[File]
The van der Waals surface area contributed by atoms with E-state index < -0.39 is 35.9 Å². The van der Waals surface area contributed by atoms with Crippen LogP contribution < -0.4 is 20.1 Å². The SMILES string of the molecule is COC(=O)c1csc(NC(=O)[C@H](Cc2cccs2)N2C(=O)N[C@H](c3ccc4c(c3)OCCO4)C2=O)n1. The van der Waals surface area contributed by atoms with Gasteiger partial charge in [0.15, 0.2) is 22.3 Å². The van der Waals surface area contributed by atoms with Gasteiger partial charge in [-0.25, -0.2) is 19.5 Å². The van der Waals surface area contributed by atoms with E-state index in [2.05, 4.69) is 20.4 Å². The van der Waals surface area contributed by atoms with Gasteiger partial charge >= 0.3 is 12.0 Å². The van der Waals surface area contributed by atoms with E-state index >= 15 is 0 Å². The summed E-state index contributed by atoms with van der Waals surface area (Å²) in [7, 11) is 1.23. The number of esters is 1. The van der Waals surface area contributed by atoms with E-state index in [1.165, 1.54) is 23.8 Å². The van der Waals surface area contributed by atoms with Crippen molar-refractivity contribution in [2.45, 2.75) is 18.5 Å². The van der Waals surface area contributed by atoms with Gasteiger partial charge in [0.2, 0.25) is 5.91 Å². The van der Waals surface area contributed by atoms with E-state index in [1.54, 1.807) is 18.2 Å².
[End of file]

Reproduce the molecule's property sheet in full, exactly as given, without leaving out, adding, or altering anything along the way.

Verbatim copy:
The van der Waals surface area contributed by atoms with E-state index < -0.39 is 35.9 Å². The van der Waals surface area contributed by atoms with Crippen LogP contribution < -0.4 is 20.1 Å². The SMILES string of the molecule is COC(=O)c1csc(NC(=O)[C@H](Cc2cccs2)N2C(=O)N[C@H](c3ccc4c(c3)OCCO4)C2=O)n1. The van der Waals surface area contributed by atoms with Gasteiger partial charge in [0.15, 0.2) is 22.3 Å². The van der Waals surface area contributed by atoms with Gasteiger partial charge in [-0.25, -0.2) is 19.5 Å². The van der Waals surface area contributed by atoms with E-state index in [2.05, 4.69) is 20.4 Å². The van der Waals surface area contributed by atoms with Gasteiger partial charge >= 0.3 is 12.0 Å². The van der Waals surface area contributed by atoms with E-state index >= 15 is 0 Å². The summed E-state index contributed by atoms with van der Waals surface area (Å²) in [7, 11) is 1.23. The number of esters is 1. The van der Waals surface area contributed by atoms with E-state index in [1.165, 1.54) is 23.8 Å². The van der Waals surface area contributed by atoms with Crippen molar-refractivity contribution in [2.45, 2.75) is 18.5 Å². The van der Waals surface area contributed by atoms with Gasteiger partial charge in [0.2, 0.25) is 5.91 Å². The van der Waals surface area contributed by atoms with E-state index in [1.54, 1.807) is 18.2 Å².